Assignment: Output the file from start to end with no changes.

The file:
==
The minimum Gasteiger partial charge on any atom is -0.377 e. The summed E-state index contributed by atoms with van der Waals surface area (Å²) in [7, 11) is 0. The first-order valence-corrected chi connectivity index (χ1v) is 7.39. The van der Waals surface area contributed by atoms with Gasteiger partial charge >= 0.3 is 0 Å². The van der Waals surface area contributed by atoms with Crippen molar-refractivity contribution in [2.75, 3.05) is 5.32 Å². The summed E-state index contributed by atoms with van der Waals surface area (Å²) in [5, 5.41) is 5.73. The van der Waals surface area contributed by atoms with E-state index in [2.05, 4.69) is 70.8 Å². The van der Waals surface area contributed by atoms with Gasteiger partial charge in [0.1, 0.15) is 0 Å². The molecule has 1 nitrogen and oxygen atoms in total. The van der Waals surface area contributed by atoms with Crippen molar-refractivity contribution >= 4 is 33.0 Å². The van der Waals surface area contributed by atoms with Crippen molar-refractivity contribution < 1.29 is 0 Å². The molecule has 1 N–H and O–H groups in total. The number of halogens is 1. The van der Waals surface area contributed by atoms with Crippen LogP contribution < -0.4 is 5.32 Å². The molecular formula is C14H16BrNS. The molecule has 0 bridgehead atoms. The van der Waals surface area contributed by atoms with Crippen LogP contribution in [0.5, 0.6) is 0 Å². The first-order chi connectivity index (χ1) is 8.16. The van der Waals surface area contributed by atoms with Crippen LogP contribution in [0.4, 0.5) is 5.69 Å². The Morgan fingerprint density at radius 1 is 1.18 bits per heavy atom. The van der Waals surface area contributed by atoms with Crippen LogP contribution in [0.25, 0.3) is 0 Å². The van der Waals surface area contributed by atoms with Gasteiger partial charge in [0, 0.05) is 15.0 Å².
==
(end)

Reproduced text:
The minimum Gasteiger partial charge on any atom is -0.377 e. The summed E-state index contributed by atoms with van der Waals surface area (Å²) in [7, 11) is 0. The first-order valence-corrected chi connectivity index (χ1v) is 7.39. The van der Waals surface area contributed by atoms with Gasteiger partial charge >= 0.3 is 0 Å². The van der Waals surface area contributed by atoms with Crippen molar-refractivity contribution in [2.75, 3.05) is 5.32 Å². The summed E-state index contributed by atoms with van der Waals surface area (Å²) in [5, 5.41) is 5.73. The van der Waals surface area contributed by atoms with E-state index in [2.05, 4.69) is 70.8 Å². The van der Waals surface area contributed by atoms with Gasteiger partial charge in [0.1, 0.15) is 0 Å². The molecule has 1 nitrogen and oxygen atoms in total. The van der Waals surface area contributed by atoms with Crippen molar-refractivity contribution >= 4 is 33.0 Å². The van der Waals surface area contributed by atoms with Crippen molar-refractivity contribution < 1.29 is 0 Å². The molecule has 1 N–H and O–H groups in total. The number of halogens is 1. The van der Waals surface area contributed by atoms with Crippen LogP contribution < -0.4 is 5.32 Å². The molecular formula is C14H16BrNS. The molecule has 0 bridgehead atoms. The van der Waals surface area contributed by atoms with Crippen LogP contribution in [0.5, 0.6) is 0 Å². The first-order chi connectivity index (χ1) is 8.16. The van der Waals surface area contributed by atoms with Crippen LogP contribution in [0.4, 0.5) is 5.69 Å². The Morgan fingerprint density at radius 1 is 1.18 bits per heavy atom. The van der Waals surface area contributed by atoms with Crippen LogP contribution in [0.25, 0.3) is 0 Å². The van der Waals surface area contributed by atoms with Gasteiger partial charge in [0, 0.05) is 15.0 Å².